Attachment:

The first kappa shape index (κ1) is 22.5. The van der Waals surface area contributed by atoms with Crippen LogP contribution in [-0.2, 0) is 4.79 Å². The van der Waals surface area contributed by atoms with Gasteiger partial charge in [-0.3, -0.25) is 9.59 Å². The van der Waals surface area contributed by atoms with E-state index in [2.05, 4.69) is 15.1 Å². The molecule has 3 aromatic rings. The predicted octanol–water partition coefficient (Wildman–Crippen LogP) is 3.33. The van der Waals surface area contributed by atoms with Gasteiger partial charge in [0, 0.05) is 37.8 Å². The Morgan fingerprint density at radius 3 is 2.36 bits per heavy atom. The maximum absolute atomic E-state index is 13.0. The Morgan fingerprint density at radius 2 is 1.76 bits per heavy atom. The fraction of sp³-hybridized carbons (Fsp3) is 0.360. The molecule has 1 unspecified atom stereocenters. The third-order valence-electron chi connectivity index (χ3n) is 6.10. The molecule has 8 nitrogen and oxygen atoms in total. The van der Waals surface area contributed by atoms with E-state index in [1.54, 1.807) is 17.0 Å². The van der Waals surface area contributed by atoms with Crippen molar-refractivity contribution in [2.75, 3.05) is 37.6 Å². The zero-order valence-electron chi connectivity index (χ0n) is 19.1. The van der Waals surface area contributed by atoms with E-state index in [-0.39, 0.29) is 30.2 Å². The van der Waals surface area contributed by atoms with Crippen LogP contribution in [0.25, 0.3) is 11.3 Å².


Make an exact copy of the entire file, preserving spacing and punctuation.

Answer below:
The first kappa shape index (κ1) is 22.5. The van der Waals surface area contributed by atoms with Crippen LogP contribution in [-0.2, 0) is 4.79 Å². The van der Waals surface area contributed by atoms with Gasteiger partial charge in [-0.3, -0.25) is 9.59 Å². The van der Waals surface area contributed by atoms with E-state index in [2.05, 4.69) is 15.1 Å². The molecule has 3 aromatic rings. The predicted octanol–water partition coefficient (Wildman–Crippen LogP) is 3.33. The van der Waals surface area contributed by atoms with Gasteiger partial charge in [0, 0.05) is 37.8 Å². The Morgan fingerprint density at radius 3 is 2.36 bits per heavy atom. The maximum absolute atomic E-state index is 13.0. The Morgan fingerprint density at radius 2 is 1.76 bits per heavy atom. The fraction of sp³-hybridized carbons (Fsp3) is 0.360. The molecule has 1 unspecified atom stereocenters. The third-order valence-electron chi connectivity index (χ3n) is 6.10. The molecule has 8 nitrogen and oxygen atoms in total. The van der Waals surface area contributed by atoms with E-state index in [1.54, 1.807) is 17.0 Å². The van der Waals surface area contributed by atoms with Crippen molar-refractivity contribution in [2.75, 3.05) is 37.6 Å². The zero-order valence-electron chi connectivity index (χ0n) is 19.1. The van der Waals surface area contributed by atoms with E-state index in [-0.39, 0.29) is 30.2 Å². The van der Waals surface area contributed by atoms with Crippen LogP contribution in [0.25, 0.3) is 11.3 Å².